CMOS Radios

Barron’s writes about Texas Instruments’ breakthrough:

Before now, cellular phones and other wireless gadgets have required radio chips made of relatively expensive materials like silicon germanium, in order to handle the “analog” waves of radio signals. The rest of a handset’s silicon is made with the same inexpensive stuff used in digital computers — a technology known as CMOS. In its announcement Monday, at the International Solid State Circuits Conference in San Francisco, TI will show how it has put virtually all of a cellular radio’s functions into the same CMOS technology used in TI’s cellphone processor chips.

The digital CMOS radio uses only half the power, and half the space, of existing products. For almost no additional cost in manufacturing or testing, TI will be able to equip its processors with a radio for cellular telephone or another wireless technology like BlueTooth or WiFi. The company hopes that its radio advance will head off competitors who’ve been making a run at TI’s 25% share of the wireless signal processor market — competitors like Qualcomm, Philips, Analog Devices and Intel.

For about 35 cents, TI could add these digital radios to any of its wireless processor chips. The Dallas-based chip maker hopes that its technical splash will rock the boats of a wide range of wireless competitors, ranging from Intel and Philips, to Conexant and Silicon Laboratories.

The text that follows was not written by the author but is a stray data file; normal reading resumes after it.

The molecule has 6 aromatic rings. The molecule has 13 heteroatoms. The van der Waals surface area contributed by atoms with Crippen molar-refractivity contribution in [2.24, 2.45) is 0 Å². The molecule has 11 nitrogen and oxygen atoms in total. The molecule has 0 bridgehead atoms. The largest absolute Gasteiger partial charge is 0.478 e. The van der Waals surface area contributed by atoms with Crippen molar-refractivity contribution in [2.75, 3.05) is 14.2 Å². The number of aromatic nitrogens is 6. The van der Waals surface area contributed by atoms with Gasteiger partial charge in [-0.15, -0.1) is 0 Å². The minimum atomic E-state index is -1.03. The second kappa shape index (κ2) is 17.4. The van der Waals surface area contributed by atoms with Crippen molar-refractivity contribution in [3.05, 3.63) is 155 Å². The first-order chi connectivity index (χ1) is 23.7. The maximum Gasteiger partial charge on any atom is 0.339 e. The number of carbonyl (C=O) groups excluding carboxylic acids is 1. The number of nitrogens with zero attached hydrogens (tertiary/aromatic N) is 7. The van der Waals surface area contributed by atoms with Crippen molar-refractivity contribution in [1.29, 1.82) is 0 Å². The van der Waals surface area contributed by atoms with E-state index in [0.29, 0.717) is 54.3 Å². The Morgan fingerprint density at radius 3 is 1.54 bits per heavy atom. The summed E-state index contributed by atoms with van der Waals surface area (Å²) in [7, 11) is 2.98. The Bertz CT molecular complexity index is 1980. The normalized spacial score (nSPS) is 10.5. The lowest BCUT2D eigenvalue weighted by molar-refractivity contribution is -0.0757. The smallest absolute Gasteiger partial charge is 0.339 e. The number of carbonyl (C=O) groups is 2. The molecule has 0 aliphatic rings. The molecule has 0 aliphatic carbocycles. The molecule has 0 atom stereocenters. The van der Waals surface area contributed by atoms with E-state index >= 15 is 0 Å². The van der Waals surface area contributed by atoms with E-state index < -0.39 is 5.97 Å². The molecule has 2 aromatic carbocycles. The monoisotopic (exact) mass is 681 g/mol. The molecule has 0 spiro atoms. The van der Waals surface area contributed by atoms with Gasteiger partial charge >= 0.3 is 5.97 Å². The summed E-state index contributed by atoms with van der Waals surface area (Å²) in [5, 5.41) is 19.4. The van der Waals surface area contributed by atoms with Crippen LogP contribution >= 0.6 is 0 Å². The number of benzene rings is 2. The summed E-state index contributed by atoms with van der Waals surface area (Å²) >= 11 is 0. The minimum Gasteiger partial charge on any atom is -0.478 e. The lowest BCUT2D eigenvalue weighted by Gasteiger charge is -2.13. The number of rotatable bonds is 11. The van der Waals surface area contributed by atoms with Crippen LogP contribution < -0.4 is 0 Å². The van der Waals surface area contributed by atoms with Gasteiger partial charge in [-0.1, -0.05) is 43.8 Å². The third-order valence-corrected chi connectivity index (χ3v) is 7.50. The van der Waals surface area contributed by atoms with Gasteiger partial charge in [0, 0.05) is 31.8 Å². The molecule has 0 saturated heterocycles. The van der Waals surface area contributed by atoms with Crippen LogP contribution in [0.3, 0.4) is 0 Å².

Social Software

Haig Shahinian makes an intersting point: “Reading the notes everyone has been blogging from ETech, and listening to one of Tim O’Reilly’s speeches on ‘What’s on his radar’, it seems clear that socially driven technology is coming to be the killer app of the internet. I don’t mean the new breed of social networks like Friendster, I mean the social interactions provided by customer feedback and open discussion. If we just take a look at the top performers of internet based companies like Amazon and Ebay, it becomes plainly obvious that the competitive advantage is in the ability not only to create customers, but communities.”

After improviding individual productivity, the next focus for IT in enterprises is group productivity and this is where social software comes in. How can people work better in teams – that’s the next challenge.

Digital Aristotle

“Can a computer be loaded with the world’s textbook-science knowledge, reason through it and then answer questions in plain English?” It is hard to say if it will pan out, but the concept is interesting. The Seattle Times has more on Microsoft co-founder Paul Allen’s project:

What is it? The goal is to create a reservoir of textbook scientific knowledge in a computer, which can then synthesize it into clear, understandable answers, like a tutor, or a “Digital Aristotle.”
Who’s paying for it? Paul Allen’s company, Vulcan, is financing three competing teams from 11 organizations with technological expertise and experience in artificial intelligence. The project budget is undisclosed.

How long will it take? The current phase will last 30 months, and if the work makes incremental progress, it will continue. Vulcan says an early version could be available in 10 years; others say it could take decades.